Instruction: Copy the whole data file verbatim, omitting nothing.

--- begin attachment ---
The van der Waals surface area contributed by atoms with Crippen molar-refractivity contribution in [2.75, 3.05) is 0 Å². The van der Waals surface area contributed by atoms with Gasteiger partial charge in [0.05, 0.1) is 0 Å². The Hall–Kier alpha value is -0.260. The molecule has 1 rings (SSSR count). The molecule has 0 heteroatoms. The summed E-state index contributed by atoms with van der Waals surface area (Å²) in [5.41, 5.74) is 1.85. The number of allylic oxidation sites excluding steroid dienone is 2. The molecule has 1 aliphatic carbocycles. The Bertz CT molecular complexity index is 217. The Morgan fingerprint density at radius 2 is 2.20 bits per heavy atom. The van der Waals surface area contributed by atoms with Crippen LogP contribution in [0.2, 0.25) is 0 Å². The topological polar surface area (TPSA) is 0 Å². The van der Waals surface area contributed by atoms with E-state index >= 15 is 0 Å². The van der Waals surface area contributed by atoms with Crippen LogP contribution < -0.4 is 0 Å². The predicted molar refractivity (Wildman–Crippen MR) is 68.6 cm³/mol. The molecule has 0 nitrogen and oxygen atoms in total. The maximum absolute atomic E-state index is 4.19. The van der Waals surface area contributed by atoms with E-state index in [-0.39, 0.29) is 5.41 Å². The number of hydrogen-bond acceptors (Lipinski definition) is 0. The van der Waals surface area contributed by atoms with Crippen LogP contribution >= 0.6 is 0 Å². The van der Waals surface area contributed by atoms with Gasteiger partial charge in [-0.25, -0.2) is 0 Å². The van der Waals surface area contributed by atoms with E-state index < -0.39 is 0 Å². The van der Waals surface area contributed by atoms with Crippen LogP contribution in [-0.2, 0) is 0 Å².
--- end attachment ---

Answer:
The van der Waals surface area contributed by atoms with Crippen molar-refractivity contribution in [2.75, 3.05) is 0 Å². The van der Waals surface area contributed by atoms with Gasteiger partial charge in [0.05, 0.1) is 0 Å². The Hall–Kier alpha value is -0.260. The molecule has 1 rings (SSSR count). The molecule has 0 heteroatoms. The summed E-state index contributed by atoms with van der Waals surface area (Å²) in [5.41, 5.74) is 1.85. The number of allylic oxidation sites excluding steroid dienone is 2. The molecule has 1 aliphatic carbocycles. The Bertz CT molecular complexity index is 217. The Morgan fingerprint density at radius 2 is 2.20 bits per heavy atom. The van der Waals surface area contributed by atoms with Crippen LogP contribution in [0.2, 0.25) is 0 Å². The topological polar surface area (TPSA) is 0 Å². The van der Waals surface area contributed by atoms with E-state index >= 15 is 0 Å². The van der Waals surface area contributed by atoms with Crippen LogP contribution < -0.4 is 0 Å². The predicted molar refractivity (Wildman–Crippen MR) is 68.6 cm³/mol. The molecule has 0 nitrogen and oxygen atoms in total. The maximum absolute atomic E-state index is 4.19. The van der Waals surface area contributed by atoms with E-state index in [-0.39, 0.29) is 5.41 Å². The number of hydrogen-bond acceptors (Lipinski definition) is 0. The van der Waals surface area contributed by atoms with Crippen LogP contribution >= 0.6 is 0 Å². The van der Waals surface area contributed by atoms with Gasteiger partial charge in [-0.25, -0.2) is 0 Å². The van der Waals surface area contributed by atoms with E-state index < -0.39 is 0 Å². The van der Waals surface area contributed by atoms with Crippen LogP contribution in [-0.2, 0) is 0 Å².